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Pinedale Online > News > June 2006 > Dig It!
Dig It!
Sage & Snow Garden Club Tips for growing in Wyoming
by Sage & Snow Garden Club
June 8, 2006

Dig It!"We have a 60 day growing season, just depends on what 60 days we get each year."

Gardening season is here and we want to share some ideas to try for the summer. The variety of plants at the Home and Garden Show tempted all of us to try some new plants and ideas for our summer season. Just be aware of starting too big a project given the other summer activities such as camping and weekend sports. So start with a small or portable project.

Enjoying gardening success is a combination of considering the strengths of our area such as: lots of sun, long days, cool weather, less wind in summer, long Indian summer weather, few garden insects or mildew problems. Also we have to consider the challenges of our area such as: we live in a Zone 3 growing classification (zone 2 to 4), short season, lots of rocks and little soil, dust, deer, rabbits, early frosts, wind, cold, altitude, pets in yard, other summer interests (camping, sports& company), alkaline soil, pH of well water, wide daily temperature fluctuations, lots of UV light and an extended warm fall, so be sure to water trees and shrubs late into the fall.

Look for established landscaping projects to help develop you own ideas. If you are new to the area, now is a good time to walk around the older streets of Pinedale and notice the shrubs and flowers in established yards. Honeysuckles, oriental poppies and Icelandic poppies are starting to flower. The Bank of Pinedale on Pine Street features a mixture of evergreen and deciduous shrubs that add texture and color to the landscaping in a small area plus beautiful fall colors. Experiment with a variety of hardy perennials, annuals and new flowers each year. Re-seeders include California poppies, Icelandic poppies, snapdragons, and some violas such as Johnny jump-ups.

Shrubs are a good way to fill in bare spots in your yard and provide a screen from road traffic or as a living snow fence in the winter to reduce the snow drifts in your driveway. Many shrubs such as Red Osier Dogwood and Chokecherry are hardy, tolerate browsing by animals, and add fall color to any yard. Consider buying from local nurseries in the area that carry plants suitable to this climate and growing season to ensure success for your efforts. Remember to fence shrubs in fall from deer and rabbit browsing and to water frequently.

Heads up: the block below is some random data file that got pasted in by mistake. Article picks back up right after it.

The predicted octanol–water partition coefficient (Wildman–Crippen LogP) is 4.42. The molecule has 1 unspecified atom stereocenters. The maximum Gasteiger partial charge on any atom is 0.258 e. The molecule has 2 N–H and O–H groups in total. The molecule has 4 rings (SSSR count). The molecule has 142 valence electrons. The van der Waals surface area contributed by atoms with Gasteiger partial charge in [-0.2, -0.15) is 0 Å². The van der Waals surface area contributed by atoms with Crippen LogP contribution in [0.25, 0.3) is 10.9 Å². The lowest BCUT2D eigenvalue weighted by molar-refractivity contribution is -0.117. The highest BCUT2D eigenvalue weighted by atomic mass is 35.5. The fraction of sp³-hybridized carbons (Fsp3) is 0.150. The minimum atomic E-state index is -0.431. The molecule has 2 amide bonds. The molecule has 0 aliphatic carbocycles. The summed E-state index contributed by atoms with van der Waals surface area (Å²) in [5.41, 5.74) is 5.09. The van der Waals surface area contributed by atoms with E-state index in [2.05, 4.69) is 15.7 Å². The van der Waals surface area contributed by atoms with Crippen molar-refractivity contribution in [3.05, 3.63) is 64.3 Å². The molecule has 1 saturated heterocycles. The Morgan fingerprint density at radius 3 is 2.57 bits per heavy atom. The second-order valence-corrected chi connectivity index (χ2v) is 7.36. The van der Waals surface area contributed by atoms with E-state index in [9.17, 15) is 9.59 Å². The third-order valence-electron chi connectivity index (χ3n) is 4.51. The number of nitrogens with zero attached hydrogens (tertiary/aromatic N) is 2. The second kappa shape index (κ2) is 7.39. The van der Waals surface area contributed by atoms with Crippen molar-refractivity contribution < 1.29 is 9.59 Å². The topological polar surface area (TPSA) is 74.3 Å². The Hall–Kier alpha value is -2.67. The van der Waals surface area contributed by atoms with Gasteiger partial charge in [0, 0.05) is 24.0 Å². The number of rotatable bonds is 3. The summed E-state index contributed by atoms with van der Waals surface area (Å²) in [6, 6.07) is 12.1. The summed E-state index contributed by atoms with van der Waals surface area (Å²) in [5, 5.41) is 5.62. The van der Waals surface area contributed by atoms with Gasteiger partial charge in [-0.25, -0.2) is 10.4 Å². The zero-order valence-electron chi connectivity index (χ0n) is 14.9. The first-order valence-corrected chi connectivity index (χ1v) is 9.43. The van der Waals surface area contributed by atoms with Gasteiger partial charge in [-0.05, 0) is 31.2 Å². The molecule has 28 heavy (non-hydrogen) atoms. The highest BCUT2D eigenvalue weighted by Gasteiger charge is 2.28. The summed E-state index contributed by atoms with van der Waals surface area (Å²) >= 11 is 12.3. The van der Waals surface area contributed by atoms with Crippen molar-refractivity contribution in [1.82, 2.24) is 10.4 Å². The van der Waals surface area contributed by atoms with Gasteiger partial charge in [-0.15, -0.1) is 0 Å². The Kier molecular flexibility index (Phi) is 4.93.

Experiment with gardening in containers this summer. Container gardens can be an efficient and colorful way to enjoy flowers and vegetables during the busy summer season without overwhelming oneself with yard work. Also containers are easier for small children or elderly adults to work with as they are up off the ground surface and can be moved around a yard with a small dolly. You can use all types of containers, with drainage, for gardening and then have the ease of emptying them out and stacking them away during the winter. You can get pots from nurseries or even paint an ugly bucket or cover it with contact shelf paper in bright colors.

Use pots that are deep enough to hold enough soil and not require daily watering. Earth boxes or similar systems with a self watering water reservoir are handy as you can empty them at seasonís end and store the containers till next year. Decide on containers in a few areas around your house or yard that will brighten up an area and also provide some fresh vegetables. You can grow peas and beans on a trellis or bamboo pole tepee in a pot. An inexpensive frame of a tomato wire cage and chicken wire wrap provide support for vines and can be easily stored in winter. Tomatoes also do well in big containers, just water deeply and not on the leaves; they need a warm sunny area to flower and fruit, so see if there is a south or west facing side of your house that will support a couple pots of tomatoes. Tomato starts from a nursery are a good way to get going this season.

Encourage children to garden with you and to grow some easy vegetables. Lettuce, peas, beans, spinach, chard and carrots are healthy snacks, and can be grown in pots or small beds. Lettuce germinates easily. Soak pea seeds overnight before planting to hasten germination. If your kids like to draw and color, plant colorful mixed colors of pansies or petunias and encourage them in art projects as they watch the flowers develop and bloom.

Try growing potatoes in wide deep pots this summer. Yukon Gold and small red potatoes do well in pots here and are easy to handle. Use a large wide and deep pot with drainage (some people are successful with stacks of tires for their potato beds) and fill 1/3 with dirt, plant some potato sections that have eyes or green sprouts and cover with dirt. As the plants grow up to 3 to 5 inches tall, cover with more mulch, compost or dirt as the new potatoes will sprout off the main plant stem that continues to grow upward. When the plants die back after a frost, simply dump the pot over and harvest the new potatoes. It takes about two months to get new potatoes so there is still time to start potato pots now.

Keep a record of your garden success and failures over the summers to share with others. A disposable camera, an informal journal, a listing of seeds and sources, a max-min thermometer and comments from experienced gardeners are all helpful resources to enhance your gardening success and inspiration during the winter when planning next yearís garden. Take photos of gardens you admire or plants you want to try in following summers. Enjoy yourself as you learn to garden in the Pinedale area.

For more information, contact the Sage and Snow Garden Club at sageandsnow@yahoo.com or 859-8606.


Pinedale Online > News > June 2006 > Dig It!

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